This can also encourage you to eat more of it, and since it's not filling, it can cause you to overeat.
Think about how easy it is to finish a large bag of chips without getting full. If I had a dollar for every time I’ve had an entire big bag of chips in one sitting, I could fill up my gas tank with the money!
The scary thing is, when that happens, I’m mindlessly snacking without realizing how much I’m eating. Then 1350 calories later, my hand hits the bottom of the bag and I’m still hungry.
When people don’t pay attention to how much they consume ... it's very easy to over-do it ... and therein lies the problem. When carbohydrates are processed and stripped of the fiber, nutrients, and complexities they normally have ... they typically digest faster, spike blood sugar higher, and can lead to health issues over time.
Think of it this way ... When you eat food, your digestive system breaks it down to extract and absorb the nutrients. If it’s a minimally processed carbohydrate source, then the body has to do quite a bit of work to break it down. This will cost you more calories, and has a lower glycemic response.
Or in other words, it doesn't spike blood sugar levels as high.
If the carb has been highly refined and processed, then our body isn't given much work to do. Processed carbs take less time to digest, spike blood sugar higher, and won't leave you full. They also won't provide your body the nutrients it needs to perform at its best.
According to Harvard School of Public Health, “An ultra-processed food that contains an unevenly high ratio of calories to nutrients may be considered unhealthy.” 
This is likely because it can lead to overeating calories, which over time can lead to weight gain. If not kept under control, this can lead to health risks like obesity, heart disease, and diabetes.
Research shows that for every 20% overweight someone is, they double their risk of developing diabetes . For those who are 25% overweight or more, the number of fatal heart attacks is 5 times higher than normal .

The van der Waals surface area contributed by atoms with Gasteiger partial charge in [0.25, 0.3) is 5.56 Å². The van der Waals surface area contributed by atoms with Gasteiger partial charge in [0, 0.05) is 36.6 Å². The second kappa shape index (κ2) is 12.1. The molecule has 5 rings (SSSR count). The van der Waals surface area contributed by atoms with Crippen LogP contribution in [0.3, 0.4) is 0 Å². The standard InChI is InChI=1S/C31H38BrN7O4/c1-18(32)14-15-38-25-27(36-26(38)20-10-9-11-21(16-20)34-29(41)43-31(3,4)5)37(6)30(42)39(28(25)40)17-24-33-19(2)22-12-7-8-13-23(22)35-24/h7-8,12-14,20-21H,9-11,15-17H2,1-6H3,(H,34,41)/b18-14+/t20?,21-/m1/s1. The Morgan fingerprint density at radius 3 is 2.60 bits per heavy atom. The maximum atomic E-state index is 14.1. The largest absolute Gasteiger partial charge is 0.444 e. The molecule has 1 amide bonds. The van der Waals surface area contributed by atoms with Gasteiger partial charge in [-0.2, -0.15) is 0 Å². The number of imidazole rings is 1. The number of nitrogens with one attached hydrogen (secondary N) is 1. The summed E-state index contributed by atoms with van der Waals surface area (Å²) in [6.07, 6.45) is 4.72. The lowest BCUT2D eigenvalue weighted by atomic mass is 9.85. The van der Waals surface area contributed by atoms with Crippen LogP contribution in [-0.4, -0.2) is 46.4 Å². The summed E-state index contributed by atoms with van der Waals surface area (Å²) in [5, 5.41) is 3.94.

So really, the big key here is to not overeat in general. Overeating can cause weight gain which can lead to these health risks. Eating a lot of heavily processed foods can lead you right down that path if you aren’t careful.
So it's not only about eating healthy foods, but it's also about keeping your calories in check! It just so happens that the more processed foods you eat, normally, the higher your calories will be.
Now that you know which foods are unhealthy, let's look at which foods you actually should add to your diet.
Now we get to talk about the good stuff! Eating healthy is a lot more simple than you may think.
Your diet doesn’t have to be only raw fruits and veggies, although they should be incorporated.  According to the CDC, a healthy diet emphasizes:
It sounds like what you’ve likely heard your entire life, but it’s true.
If you follow these rules, you'll be eating more foods that are good for you. These foods are high in the vitamins and minerals that your body needs to feel good and function at its best.
They also listed the quality protein sources we need to repair and build new tissues, while aiding our health in many other ways as well. Without enough quality protein, you can lose muscle mass, slow your metabolism, and cause fatigue.
Getting a lot of these foods in your diet can help you feel your best on a daily basis, but there are some other benefits as well. Let’s talk about some of them...
There is a lot more to healthy eating than meets the eye. Let's dive into all of the benefits associated with healthy eating habits...
Remember what I said about being overweight and how that impacts your risk of health issues? It’s the truth.
For one, obesity can increase your risk of heart disease and diabetes. However, by eating healthier foods, it's much harder to overeat and gain weight.
Keeping your weight in check and preventing chronic illness is a huge benefit of healthy eating.
One of the risks of being overweight is you can be more susceptible to certain types of cancer.
Healthy eating habits can help turn that around and keep you from increasing your risk.
Afternoon energy dips got you down?
Your diet may be the culprit.
A diet high in sugar can actually trigger fatigue and depression in otherwise healthy, but obese adults.
Basically, eating too much of the wrong foods can make you tired.
However, eating the RIGHT food can help feel the opposite.
Your gut microbiome (AKA. the community of bacteria in your intestines) has a big effect on your body.